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Sad statistics and hard truths: One word is not sufficient

by Sabrina Hornung | .(JavaScript must be enabled to view this email address) | Editorial | September 19th, 2018

Hornung - Editorial - Drawing by Jessi Schmidt

It’s bad enough when his word versus her word regarding sexual assault gets out in a high school hallway, but can you imagine it spreading throughout the national news media? Imagine reliving those events every time you turn on the evening news.

Then the president’s son responds to your trauma by posting a crayon-written meme downplaying your trauma. Can we get any more vile and juvenile? Tact obviously doesn’t run in the family.

Christine Blasey Ford, you have our respect. Outlets and officials are questioning your character when in fact it should be quite the opposite.

But women like attention and we do this for attention right? She must have some kind of vendetta or ulterior motive? Lets not forget to question her mental health while we’re at it. Uhhhhh… what? The days of women being seen and not heard are a thing of the past. I think we learned that pretty fast with the #metoo movement.

Ford saw this as something bigger than herself and in some circles she could be considered a patriot. Though Judge Kavanaugh vehemently denies Ford’s allegations, he even denies ever knowing her name. Is it the time that passed or the alcohol that fogs Judge Kavanaugh’s memory? Or is it just plain denial?

According to the national sexual violence resource center (nsvrc.org), “One in five women and one in 71 men will be raped at some point in their lives.” One in three women have experienced some form of sexual violence during their lifetimes. 81% of women and 35% of men suffer from long-term or short-term post-traumatic stress disorder (PTSD) as a result of these attacks.

Can you imagine having to relive and relay a traumatic experience from your childhood to a complete stranger who may or may not believe you? How about to an entire nation and even the world? Can you imagine carrying that burden for decades? What if that attacker had been nominated to the Supreme Court, to serve, among other things, as something of our nation’s moral compass?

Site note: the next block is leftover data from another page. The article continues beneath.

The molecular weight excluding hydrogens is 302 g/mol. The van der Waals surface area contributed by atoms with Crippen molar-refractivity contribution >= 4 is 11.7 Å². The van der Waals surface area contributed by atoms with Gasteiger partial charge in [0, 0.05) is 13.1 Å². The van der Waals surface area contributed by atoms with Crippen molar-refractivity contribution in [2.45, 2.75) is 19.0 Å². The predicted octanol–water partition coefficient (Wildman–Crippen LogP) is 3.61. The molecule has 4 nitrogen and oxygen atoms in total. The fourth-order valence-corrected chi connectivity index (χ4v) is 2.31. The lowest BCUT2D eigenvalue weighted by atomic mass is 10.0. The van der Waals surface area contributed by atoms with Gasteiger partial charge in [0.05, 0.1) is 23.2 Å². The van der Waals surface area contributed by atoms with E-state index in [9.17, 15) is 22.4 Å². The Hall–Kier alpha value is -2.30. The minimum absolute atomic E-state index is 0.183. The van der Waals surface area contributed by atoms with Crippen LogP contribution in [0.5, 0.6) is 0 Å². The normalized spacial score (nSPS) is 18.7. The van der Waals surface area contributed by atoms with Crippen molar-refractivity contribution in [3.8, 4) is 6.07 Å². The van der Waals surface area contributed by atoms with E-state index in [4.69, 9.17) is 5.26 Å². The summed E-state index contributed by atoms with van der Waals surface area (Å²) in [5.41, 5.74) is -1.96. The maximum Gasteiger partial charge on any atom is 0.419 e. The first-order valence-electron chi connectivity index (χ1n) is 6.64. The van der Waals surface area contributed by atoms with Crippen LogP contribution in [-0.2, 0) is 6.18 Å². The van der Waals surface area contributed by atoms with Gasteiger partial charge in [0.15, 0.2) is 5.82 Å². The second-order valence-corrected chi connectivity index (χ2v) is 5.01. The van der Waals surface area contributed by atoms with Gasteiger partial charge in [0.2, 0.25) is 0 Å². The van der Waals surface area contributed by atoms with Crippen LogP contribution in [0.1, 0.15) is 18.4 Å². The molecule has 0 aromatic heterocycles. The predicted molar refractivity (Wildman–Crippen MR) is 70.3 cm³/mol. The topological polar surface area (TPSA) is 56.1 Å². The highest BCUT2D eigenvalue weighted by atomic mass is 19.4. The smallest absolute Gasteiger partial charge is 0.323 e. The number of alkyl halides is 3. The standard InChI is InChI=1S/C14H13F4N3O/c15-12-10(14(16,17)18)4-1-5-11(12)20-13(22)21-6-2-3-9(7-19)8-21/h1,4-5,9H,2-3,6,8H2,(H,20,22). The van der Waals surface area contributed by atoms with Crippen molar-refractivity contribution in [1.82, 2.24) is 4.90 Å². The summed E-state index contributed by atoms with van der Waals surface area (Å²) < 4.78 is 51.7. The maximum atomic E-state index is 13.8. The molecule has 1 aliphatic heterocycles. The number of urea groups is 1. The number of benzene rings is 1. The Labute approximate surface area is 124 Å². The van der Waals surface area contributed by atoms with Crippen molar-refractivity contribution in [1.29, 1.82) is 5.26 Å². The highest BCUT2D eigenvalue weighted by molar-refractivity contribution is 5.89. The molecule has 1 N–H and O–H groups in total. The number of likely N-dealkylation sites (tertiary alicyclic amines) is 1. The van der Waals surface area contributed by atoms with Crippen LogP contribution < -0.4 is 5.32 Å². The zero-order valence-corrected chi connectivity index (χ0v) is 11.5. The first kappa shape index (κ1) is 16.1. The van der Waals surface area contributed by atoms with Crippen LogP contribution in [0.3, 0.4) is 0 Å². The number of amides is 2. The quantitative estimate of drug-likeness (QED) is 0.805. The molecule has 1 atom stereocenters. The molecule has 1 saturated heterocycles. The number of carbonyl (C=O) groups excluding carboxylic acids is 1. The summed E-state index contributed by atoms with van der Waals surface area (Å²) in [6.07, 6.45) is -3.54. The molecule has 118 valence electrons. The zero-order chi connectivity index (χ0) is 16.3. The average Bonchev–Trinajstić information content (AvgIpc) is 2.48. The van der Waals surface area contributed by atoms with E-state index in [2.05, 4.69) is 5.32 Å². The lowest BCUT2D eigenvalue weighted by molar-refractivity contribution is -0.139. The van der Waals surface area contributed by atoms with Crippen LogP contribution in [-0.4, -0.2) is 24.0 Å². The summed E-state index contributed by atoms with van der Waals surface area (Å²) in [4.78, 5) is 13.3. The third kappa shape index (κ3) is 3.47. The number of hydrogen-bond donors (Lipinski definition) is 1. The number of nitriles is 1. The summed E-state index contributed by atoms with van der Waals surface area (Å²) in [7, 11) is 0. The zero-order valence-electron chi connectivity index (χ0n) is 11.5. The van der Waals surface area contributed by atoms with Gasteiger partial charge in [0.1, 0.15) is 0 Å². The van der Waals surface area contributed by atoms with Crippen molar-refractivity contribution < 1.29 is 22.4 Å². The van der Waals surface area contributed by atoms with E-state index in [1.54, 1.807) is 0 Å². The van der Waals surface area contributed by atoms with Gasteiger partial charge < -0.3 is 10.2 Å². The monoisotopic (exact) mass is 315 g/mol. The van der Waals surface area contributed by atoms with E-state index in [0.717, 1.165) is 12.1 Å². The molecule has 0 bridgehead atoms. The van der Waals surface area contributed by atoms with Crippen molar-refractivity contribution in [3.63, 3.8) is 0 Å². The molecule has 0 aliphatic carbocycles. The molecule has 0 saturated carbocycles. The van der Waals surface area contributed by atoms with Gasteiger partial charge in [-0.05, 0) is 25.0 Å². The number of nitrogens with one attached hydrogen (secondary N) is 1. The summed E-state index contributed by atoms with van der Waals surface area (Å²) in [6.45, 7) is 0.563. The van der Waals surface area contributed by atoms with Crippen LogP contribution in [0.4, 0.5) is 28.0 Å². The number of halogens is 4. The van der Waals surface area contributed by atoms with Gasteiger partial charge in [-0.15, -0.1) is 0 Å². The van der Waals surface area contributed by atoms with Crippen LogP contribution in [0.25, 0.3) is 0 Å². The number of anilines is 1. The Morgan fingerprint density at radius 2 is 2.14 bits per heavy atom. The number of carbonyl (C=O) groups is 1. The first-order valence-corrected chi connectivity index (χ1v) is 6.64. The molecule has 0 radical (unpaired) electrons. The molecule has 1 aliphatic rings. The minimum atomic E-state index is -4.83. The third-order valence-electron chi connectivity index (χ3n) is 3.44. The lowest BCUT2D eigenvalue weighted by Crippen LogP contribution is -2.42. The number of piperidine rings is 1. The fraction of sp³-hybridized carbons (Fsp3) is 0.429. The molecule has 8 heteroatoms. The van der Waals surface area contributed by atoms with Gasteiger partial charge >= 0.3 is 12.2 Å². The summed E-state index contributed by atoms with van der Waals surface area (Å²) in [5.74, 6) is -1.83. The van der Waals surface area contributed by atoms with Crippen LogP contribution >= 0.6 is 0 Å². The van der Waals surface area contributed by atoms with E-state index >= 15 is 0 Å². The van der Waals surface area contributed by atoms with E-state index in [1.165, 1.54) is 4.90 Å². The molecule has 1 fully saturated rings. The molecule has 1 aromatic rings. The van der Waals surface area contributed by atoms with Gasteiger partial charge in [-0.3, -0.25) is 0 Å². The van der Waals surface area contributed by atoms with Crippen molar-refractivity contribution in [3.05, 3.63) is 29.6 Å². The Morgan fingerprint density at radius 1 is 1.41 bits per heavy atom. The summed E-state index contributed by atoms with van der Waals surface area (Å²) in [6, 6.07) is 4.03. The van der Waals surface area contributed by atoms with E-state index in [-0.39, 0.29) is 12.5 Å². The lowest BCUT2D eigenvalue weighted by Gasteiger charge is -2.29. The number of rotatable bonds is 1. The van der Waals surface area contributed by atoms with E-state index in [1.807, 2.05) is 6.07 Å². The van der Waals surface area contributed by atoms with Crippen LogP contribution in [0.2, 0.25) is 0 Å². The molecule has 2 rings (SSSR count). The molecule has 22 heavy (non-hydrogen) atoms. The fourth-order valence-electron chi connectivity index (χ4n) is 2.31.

Ford's husband, Russell, said in an interview with the Washington Post, “I think you look to judges to be the arbiters of right and wrong.” "If they don't have a moral code of their own to determine right from wrong, then that's a problem. So I think it's relevant. Supreme Court nominees should be held to a higher standard."

It’s true. Supreme court nominees should be held to a higher standard especially when rape allegations are considered.

HPR friend, contributor and historian Charlie Barber is the author of “Judge Aaron Jaffe: Reforming Illinois: A Progressive Tackles State Government, 1970-2015." Chapter five of said book is called "The Politics of Gender and Rape Legislation in Illinois.

"In Illinois, in 1978, The 'Rape Shield Act' and accompanying legislation, spearheaded by State Representative Aaron Jaffe (D-Skokie), and signed into law by Governor Jim Thompson (R-Chicago), changed the name and definition of the crime of 'rape,' to the crime of 'criminal sexual assault.' It was not until 2012, however, that the FBI, under President Barack Obama, constructed new guidelines empowering this change of definition, from a sex crime to a crime of violence, in force among policy makers and law enforcement officials, at all levels of government; federal, state, and local."

Rape isn’t necessarily about sex, and that one word is not sufficient. It’s about power and control. Someone who is capable of this or attempted it should NOT be in the position of deciding what the law is for all of us.

It’s no wonder that 63% of sexual assaults go unreported. It’s a sad statistic. Ford took a polygraph test and her therapist’s notes matched her story. She didn’t tell her husband until 10 years after they were married. No wonder she chose to be anonymous when her letter first came out. Stepping forward and finding that voice took some grit.

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